KATE Middleton and Prince William have cancelled the first big engagement of their Platinum Jubilee Tour in a row over indigenous rights.
The Duke and Duchess of Cambridge were due to kick off their Caribbean tour with a trip to a cocoa farm in Belize on Sunday.
But residents in the small village of Indian Creek staged a protest against the trip, describing it as “colonialism” and a “slap in the face”, Daily Mail reports.
Villagers were said to be particularly outraged the Cambridges were allowed to land their helicopter on the village football field without permission.
And Palace aids reportedly confirmed on Friday the stop-off would be scrapped.
The royals had planned to visit the Akte’iL Ha cacao farm in the foothills of the Maya mountains.
But Indian Creek has been involved in an ongoing row with Flora and Fauna International, a charity which owns a contested property next door.
William has been FFI’s patron since 2020, the latest in a line of royals since George VI.
The indigenous Q’eqchi Maya people said they were not consulted about William and Kate’s visit, prompting them to hold a community meeting followed by a protest on Friday.
Village youth leader Dionisio Shol said the way the visit had been handled raised the issue of “colonialism”.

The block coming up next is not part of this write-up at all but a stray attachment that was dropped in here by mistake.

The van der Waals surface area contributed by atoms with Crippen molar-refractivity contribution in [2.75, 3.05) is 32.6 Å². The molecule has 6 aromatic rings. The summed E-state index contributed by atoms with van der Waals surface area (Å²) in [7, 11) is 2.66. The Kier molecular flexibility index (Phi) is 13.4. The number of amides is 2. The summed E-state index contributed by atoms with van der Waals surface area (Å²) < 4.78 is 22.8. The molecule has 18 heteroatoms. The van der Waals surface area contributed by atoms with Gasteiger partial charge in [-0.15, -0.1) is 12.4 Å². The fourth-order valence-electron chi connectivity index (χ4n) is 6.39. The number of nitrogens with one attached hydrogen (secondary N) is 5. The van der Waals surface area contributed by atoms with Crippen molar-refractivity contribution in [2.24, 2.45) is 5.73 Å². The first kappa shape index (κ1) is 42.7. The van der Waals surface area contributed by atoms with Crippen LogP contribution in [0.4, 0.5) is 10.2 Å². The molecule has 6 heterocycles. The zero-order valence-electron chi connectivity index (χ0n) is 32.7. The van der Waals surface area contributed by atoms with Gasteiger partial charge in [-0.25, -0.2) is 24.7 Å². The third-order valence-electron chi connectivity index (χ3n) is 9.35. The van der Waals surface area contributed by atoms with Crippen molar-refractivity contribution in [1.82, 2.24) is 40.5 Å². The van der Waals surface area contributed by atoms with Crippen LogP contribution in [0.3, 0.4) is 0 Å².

He told the Mail: “For us it really hits right at home because of the treatment.
“The organiser said we had to let them use the football field and that people were coming to our village and it had to look good.
“But they didn’t want to divulge who. Eventually somebody said it was Prince William coming to our village. That’s where the first issue arose.
“These are high-profile people, we respect them, but they also have to be giving respect to the community leaders. Giving community leaders commands did not sit well with the community.”
Villagers are involved in a fight against FFI, which works to protect ecosystems, over the rights to lands lost in the colonial era.
They are particularly angry about 12,000 acres of land that agents working for FFI have told them is “private property”.
Police reportedly refused to allow villagers to protest during the planned royal visit because of security concerns.
Instead, villagers staged a demonstration on Friday, carrying banners which read: “Prince William leave our land”.
Sebastian Shol, chairman of Indian Creek village, said: “We don’t want them to land on our land, that’s the message that we want to send.
“They could land anywhere but not on our land.”
Wills and Kate will still fly to Belize on Sunday where they are expected to be given an official welcome at the airport before meeting the country’s PM.
There was no comment from Kensington Palace but aides con-
firmed to the Daily Mail the couple would be making alternative arrangements.
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An FFI spokesperson said: “FFI will conserve and protect the extraordinary wildlife of Boden Creek, while supporting the livelihoods and traditional rights of local people.
“Nature protection has to go hand in hand with people’s right to secure their livelihoods and to preserve their traditional and human rights.”